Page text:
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Forget the barks! Bring on the string figures! The String Figures of Yirrkala: Activating a legacy

Robyn McKenzie, Australian National University

Barks, Birds and Billabongs symposium, 19 November 2009

Robyn McKenzie examines Fred McCarthy’s celebrated collection of Yirrkala string figures as artefacts of cross-cultural exchange, looking at problems of definition, description, interpretation and analysis.

art, indigenous

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Yolngu ways of knowing Country: Insights from the 1948 Expedition to Arnhem Land

Emeritus Professor Dr Ad Borsboom, Radboud University Nijmegen, The Netherlands

Barks, Birds and Billabongs symposium, 19 November 2009

Whereas the 1948 Expedition presented vast collections of plant and animal life classified according to Linnaean taxonomy, Ad Borsboom explores how the Yolngu organise and present knowledge through mythological Dreaming stories.

economy, indigenous, place, ways of knowing

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The forbidden gaze: The 1948 Wubarr ceremony performed for the American–Australian Scientific Expedition to Arnhem Land

Dr Murray Garde, University of Melbourne

Barks, Birds and Billabongs symposium, 19 November 2009

Murray Garde considers the Wubarr ceremony performed in 1948 and examines the tangled cross-cultural politics of non-Aboriginal involvement in secret Aboriginal religious ceremonies in Western Arnhem Land.

ceremony, indigenous, politics, spirituality

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The forgotten collection: Baskets reveal histories

Dr Louise Hamby, Australian National University

Barks, Birds and Billabongs symposium, 19 November 2009

Louise Hamby examines the dispersed collection of fibre objects collected by the 1948 Expedition – the objects and the process and politics of their collection.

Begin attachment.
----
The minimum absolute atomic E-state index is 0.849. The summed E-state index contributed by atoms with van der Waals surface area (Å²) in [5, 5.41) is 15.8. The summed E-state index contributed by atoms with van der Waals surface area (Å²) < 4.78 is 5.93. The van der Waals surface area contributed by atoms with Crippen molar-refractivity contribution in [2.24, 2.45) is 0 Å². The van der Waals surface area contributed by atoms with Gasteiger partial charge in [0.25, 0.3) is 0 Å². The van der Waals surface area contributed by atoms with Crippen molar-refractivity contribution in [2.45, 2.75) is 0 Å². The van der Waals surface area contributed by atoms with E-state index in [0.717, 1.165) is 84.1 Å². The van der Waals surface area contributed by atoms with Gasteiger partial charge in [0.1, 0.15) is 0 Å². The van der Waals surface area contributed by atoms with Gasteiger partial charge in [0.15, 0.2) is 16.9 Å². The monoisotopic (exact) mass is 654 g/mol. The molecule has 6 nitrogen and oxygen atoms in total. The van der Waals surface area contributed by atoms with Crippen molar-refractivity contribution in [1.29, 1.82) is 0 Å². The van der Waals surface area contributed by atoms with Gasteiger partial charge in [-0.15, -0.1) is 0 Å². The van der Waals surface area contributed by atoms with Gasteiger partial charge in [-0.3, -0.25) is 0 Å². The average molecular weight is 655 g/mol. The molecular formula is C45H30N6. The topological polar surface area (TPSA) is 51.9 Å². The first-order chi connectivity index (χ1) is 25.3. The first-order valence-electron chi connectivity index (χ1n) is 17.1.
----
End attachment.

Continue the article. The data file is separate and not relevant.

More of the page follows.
art, collection, indigenous

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Closing remarks

Dr Peter Stanley, National Museum of Australia

Barks, Birds and Billabongs symposium, 19 November 2009

Closing remarks from the Barks, Birds and Billabongs symposium.

art, collection, indigenous, science

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Launch of Collecting Cultures, a book about the 1948 expedition

Craddock Morton, National Museum of Australia

Barks, Birds and Billabongs symposium, 18 November 2009

Craddock Morton, Director of the National Museum of Australia, introduces, contextualises and launches the book by Sally K May: Collecting Cultures: Myth, Politics and Collaboration in the 1948 Arnhem Land Expedition

Transcript

collection, indigenous, politics

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Beneath the billabongs: The scientific legacy of Robert Rush Miller

Gifford Miller and Robert Cashner

Barks, Birds and Billabongs symposium, 18 November 2009

Robert Rush Miller was one of the youngest members of the 1948 American-Australian Scientific Expedition to Arnhem Land. Miller’s son, Gifford Miller, and son-in-law, Robert Cashner, provide insight into his life and work.

exploration, indigenous

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Collecting Australia at the Smithsonian: 150 years and still going

Dr Adrienne L Kaeppler, National Museum of Natural History, United States

Barks, Birds and Billabongs symposium, 18 November 2009

Adrienne Kaeppler, Curator of Oceanic Ethnology at the Smithsonian’s National Museum of Natural History, provides an overview of the museum’s Australian collections, focusing on the Arnhem Land collection which comprises more than 400 artefacts.

collection, indigenous

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Hidden for 60 years: The motion picture films of the American–Australian Scientific Expedition to Arnhem Land

Josh Harris (paper read by Mark Jenkins)

Barks, Birds and Billabongs symposium, 18 November 2009

Josh Harris describes the rediscovery in the archives of The National Geographic Society of 12,000 feet of film shot by Howell Walker during the 1948 Expedition and the in-depth steps that were taken to preserve and bring the footage back to life.

collection, indigenous, media

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Making a sea change: Rock art, archaeology and the enduring legacy of McCarthy’s research on Groote Eylandt

Dr Anne Clarke, University of Sydney and Ursula Frederick, Australian National University

Barks, Birds and Billabongs symposium, 18 November 2009

Dr Anne Clarke and Ms Ursula Frederick revisit Frederick McCarthy’s research in relation to their own more recent analyses of rock art sites on Groote Eylandt, using sites that were not recorded in 1948, and focusing on cross-cultural interaction.

archaeology, art, indigenous

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